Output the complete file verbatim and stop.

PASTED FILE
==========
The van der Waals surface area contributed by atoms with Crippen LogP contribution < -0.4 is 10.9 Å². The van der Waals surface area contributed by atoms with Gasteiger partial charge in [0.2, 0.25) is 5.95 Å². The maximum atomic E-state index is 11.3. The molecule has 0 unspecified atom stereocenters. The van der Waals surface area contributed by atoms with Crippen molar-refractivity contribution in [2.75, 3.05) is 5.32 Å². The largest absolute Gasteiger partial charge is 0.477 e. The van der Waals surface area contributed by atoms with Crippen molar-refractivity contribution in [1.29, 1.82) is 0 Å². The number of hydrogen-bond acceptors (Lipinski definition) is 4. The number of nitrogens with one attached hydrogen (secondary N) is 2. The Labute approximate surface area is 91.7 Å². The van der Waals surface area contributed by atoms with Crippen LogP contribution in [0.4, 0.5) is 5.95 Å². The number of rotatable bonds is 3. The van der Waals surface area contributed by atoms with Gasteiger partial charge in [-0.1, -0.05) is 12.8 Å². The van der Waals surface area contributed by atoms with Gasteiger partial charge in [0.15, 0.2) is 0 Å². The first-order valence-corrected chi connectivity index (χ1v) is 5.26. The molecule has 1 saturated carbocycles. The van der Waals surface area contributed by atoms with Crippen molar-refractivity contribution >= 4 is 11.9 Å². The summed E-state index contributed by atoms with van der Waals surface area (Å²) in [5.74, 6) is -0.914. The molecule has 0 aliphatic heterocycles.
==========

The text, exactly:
The van der Waals surface area contributed by atoms with Crippen LogP contribution < -0.4 is 10.9 Å². The van der Waals surface area contributed by atoms with Gasteiger partial charge in [0.2, 0.25) is 5.95 Å². The maximum atomic E-state index is 11.3. The molecule has 0 unspecified atom stereocenters. The van der Waals surface area contributed by atoms with Crippen molar-refractivity contribution in [2.75, 3.05) is 5.32 Å². The largest absolute Gasteiger partial charge is 0.477 e. The van der Waals surface area contributed by atoms with Crippen molar-refractivity contribution in [1.29, 1.82) is 0 Å². The number of hydrogen-bond acceptors (Lipinski definition) is 4. The number of nitrogens with one attached hydrogen (secondary N) is 2. The Labute approximate surface area is 91.7 Å². The van der Waals surface area contributed by atoms with Crippen LogP contribution in [0.4, 0.5) is 5.95 Å². The number of rotatable bonds is 3. The van der Waals surface area contributed by atoms with Gasteiger partial charge in [-0.1, -0.05) is 12.8 Å². The van der Waals surface area contributed by atoms with Gasteiger partial charge in [0.15, 0.2) is 0 Å². The first-order valence-corrected chi connectivity index (χ1v) is 5.26. The molecule has 1 saturated carbocycles. The van der Waals surface area contributed by atoms with Crippen molar-refractivity contribution >= 4 is 11.9 Å². The summed E-state index contributed by atoms with van der Waals surface area (Å²) in [5.74, 6) is -0.914. The molecule has 0 aliphatic heterocycles.